Next fall, more than 2,300 kindergarten through third grade students will be enrolled in Governor Jack Markell’s World Language Expansion Initiative, as six more schools across the state begin offering students the opportunity to participate in an elementary immersion program studying either Mandarin Chinese or Spanish.
The initiative launched in the 2012-13 school year with four programs in three elementary schools. An annual investment of $1.9 million will support programs reaching nearly 10,000 students in K-8 immersion programs by 2022.
“We know that the most natural language learning and the most effective language instruction happens when students start the process as early as possible. By continuing to expand language learning in Delaware, we have the chance to provide our kids an edge in a multilingual and multicultural workforce and meet our need to build a talent base in Delaware that will compete, lead and win on a global stage,” said Markell, who announced the expansion this afternoon at an event celebrating a new partnership with Wanxiang that will give Delaware high school students the chance to study abroad in China.
Schools already participating in the initiative include: Caesar Rodney School District’s McIlvaine Early Childhood Center, Frear Elementary and Simpson Elementary (all Mandarin Chinese); Capital School District’s South Dover Elementary (Spanish); Christina School District’s Downes (Mandarin Chinese) and Pulaski (Spanish) elementary schools; Indian River School District’s Clayton and East Millsboro elementary schools (both Spanish); Red Clay Consolidated School District’s Lewis Elementary (Spanish); and Seaford School District’s Blades and West Seaford elementary schools (both Spanish).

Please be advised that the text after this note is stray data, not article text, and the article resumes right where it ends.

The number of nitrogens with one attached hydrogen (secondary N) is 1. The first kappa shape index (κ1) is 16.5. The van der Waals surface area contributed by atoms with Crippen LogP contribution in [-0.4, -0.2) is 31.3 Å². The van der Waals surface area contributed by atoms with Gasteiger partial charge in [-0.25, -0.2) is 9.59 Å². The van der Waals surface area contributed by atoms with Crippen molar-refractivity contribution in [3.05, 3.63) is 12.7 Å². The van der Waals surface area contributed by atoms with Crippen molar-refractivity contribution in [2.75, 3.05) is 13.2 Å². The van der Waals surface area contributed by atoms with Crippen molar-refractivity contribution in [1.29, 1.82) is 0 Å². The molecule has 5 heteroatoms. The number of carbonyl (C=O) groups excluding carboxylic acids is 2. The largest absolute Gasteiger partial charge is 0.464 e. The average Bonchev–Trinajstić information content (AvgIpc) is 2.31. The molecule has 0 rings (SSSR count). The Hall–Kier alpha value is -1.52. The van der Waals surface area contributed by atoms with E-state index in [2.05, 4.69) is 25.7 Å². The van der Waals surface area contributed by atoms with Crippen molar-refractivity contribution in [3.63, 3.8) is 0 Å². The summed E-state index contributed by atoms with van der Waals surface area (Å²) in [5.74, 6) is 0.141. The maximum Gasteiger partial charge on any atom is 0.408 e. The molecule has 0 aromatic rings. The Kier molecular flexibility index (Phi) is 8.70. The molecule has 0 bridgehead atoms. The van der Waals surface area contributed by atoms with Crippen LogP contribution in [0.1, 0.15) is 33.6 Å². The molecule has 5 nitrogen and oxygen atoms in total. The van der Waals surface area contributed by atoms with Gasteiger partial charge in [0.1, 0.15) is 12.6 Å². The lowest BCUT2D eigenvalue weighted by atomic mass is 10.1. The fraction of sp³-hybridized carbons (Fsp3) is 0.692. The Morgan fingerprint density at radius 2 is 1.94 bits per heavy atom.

An additional six schools in five districts will begin offering the program for the 2015-2016 school year. They are:
In addition, students participating in the first year of implementation of Spanish immersion at McIlvaine Early Childhood Center will continue their involvement at Brown Elementary School.
Delaware’s immersion model includes 50 percent instruction in the world language and 50 percent in English. Classes have two teachers – one for each language. The program includes one-way immersion, with predominantly native English speakers, as well as two-way immersion, with two language groups such as native English and native Spanish speakers. In the program, children are taught academic content in both languages. The focus is to build proficiency. The Delaware kindergarteners entering the program will be able to continue their immersion study into middle school and achieve Advanced Placement credit in ninth grade. In high school, they will be encouraged to study an additional language as well as continue their immersion language study through dual credit offerings.
Appoquinimink Superintendent Matt Burrows is excited his district will be offering two programs next year.
“Giving our students exposure to an internationally-focused education and fluency in more than one language means Delaware grads will be highly sought after by top colleges, universities and employers not only for their language skills, but for their ability to interact effectively with people around the world in either their first or second language,” he said.
Learn more about Appoquinimink’s immersion program by watching this video (http://www.apposchooldistrict.com/apps/pages/index.jsp?uREC_ID=248404&type=d).
###Related Topics: Chinese immersion • education • jobs • quality of life • Responsible Government • Spanish immersion • world language
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